Charles Ellis, author of “Winning the Loser’s Game: Timeless Strategies for Successful Investing” and chairman of the Whitehead Institute, doesn’t think much of investment fees as they are currently structured. The reason? Although clients might think investment fees are low, when they’re based on investment returns as opposed to assets under management, they’re shockingly high.
“When stated as a percentage of assets, average fees do look low—a little over 1% of assets for individuals and a little less than one-half of 1% for institutional investors,” Ellis writes in Financial Analysts Journal, the publication for Chartered Financial Analysts. “But the investors already own those assets, so investment management fees should really be based on what investors are getting in the returns that managers produce.”
Think of it as taking a car in for repairs; he argues that investment fees are akin to paying the mechanic for simply having the car, not for the actual improvement in performance.
“Calculated correctly, as a percentage of returns, fees no longer look low,” he explains. “Do the math. If returns average, say, 8% a year, then those same fees are not 1% or one-half of 1%. They are much higher—typically over 12% for individuals and 6% for institutions.”
But even this recalculation substantially understates the real cost of active investment management, he adds.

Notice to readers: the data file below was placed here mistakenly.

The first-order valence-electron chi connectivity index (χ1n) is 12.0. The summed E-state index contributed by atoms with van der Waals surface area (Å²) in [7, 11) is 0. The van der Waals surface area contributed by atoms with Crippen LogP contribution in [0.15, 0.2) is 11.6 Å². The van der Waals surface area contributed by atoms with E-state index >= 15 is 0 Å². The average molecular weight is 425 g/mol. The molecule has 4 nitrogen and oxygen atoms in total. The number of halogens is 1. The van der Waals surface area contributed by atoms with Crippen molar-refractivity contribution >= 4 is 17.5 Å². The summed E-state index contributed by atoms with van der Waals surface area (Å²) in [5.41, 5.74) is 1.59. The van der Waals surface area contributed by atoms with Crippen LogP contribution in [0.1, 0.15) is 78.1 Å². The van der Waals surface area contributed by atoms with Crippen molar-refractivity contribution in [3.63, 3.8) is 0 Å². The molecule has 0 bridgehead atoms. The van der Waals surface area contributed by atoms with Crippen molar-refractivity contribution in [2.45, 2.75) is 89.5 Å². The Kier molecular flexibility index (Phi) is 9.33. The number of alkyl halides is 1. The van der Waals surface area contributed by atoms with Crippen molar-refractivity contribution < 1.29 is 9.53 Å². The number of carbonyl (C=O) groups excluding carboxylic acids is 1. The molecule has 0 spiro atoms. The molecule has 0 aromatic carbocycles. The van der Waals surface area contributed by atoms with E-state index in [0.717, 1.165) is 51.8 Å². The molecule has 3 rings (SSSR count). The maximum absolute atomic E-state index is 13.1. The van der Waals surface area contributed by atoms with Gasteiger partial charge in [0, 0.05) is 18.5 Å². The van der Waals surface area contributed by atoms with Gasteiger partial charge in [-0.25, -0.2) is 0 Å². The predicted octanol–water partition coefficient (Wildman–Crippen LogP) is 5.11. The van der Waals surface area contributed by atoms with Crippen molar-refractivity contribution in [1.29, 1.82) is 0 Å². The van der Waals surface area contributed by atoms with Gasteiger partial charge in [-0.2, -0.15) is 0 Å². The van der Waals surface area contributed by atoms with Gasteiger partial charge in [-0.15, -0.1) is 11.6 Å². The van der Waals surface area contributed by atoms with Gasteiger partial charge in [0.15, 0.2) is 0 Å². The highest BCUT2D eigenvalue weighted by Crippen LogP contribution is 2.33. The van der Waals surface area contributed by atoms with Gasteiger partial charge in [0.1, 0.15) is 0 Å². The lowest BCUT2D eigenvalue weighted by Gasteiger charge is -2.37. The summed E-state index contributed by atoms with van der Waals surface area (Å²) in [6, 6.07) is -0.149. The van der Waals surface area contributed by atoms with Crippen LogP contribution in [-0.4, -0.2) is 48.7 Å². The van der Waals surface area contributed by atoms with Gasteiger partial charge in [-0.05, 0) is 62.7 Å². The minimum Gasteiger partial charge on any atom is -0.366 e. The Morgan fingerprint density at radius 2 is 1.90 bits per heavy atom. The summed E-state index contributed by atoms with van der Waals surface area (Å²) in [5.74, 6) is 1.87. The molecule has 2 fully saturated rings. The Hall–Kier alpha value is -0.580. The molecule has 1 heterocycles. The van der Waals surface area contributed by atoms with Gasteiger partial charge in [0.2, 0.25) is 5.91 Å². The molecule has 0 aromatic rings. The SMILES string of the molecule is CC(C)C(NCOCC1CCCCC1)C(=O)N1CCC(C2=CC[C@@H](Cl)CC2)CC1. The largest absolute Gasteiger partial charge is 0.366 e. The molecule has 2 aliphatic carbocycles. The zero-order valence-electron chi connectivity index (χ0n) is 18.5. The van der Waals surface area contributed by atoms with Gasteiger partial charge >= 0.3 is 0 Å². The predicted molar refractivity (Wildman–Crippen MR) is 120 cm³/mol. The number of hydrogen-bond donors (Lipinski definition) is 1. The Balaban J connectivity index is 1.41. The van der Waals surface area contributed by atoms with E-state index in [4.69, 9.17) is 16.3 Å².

“Here’s why: Index funds reliably produce a ‘commodity product’ that ensures the market rate of return with no more than market risk. Index funds are now available at fees that are very small: 5 bps (0.05%) or less for institutions and 20 bps or less for individuals. Therefore, investors should consider fees charged by active managers not as a percentage of total returns but as incremental fees versus risk-adjusted incremental returns above the market index.”
After a brief history of management fees—with a particular focus on 1960 to the present—Ellis concludes that “extensive, undeniable data show that identifying in advance any one particular investment manager who will—after costs, taxes, and fees—achieve the holy grail of beating the market is highly improbable.”
“Yes, Virginia, some managers will always beat the market, but we have no reliable way of determining in advance which managers will be the lucky ones,” he colorfully states, channeling the famous New York Sun editorial from 1897. “Price is surely not everything, but just as surely, when analyzed as incremental fees for incremental returns, investment management fees are not ‘almost nothing.’”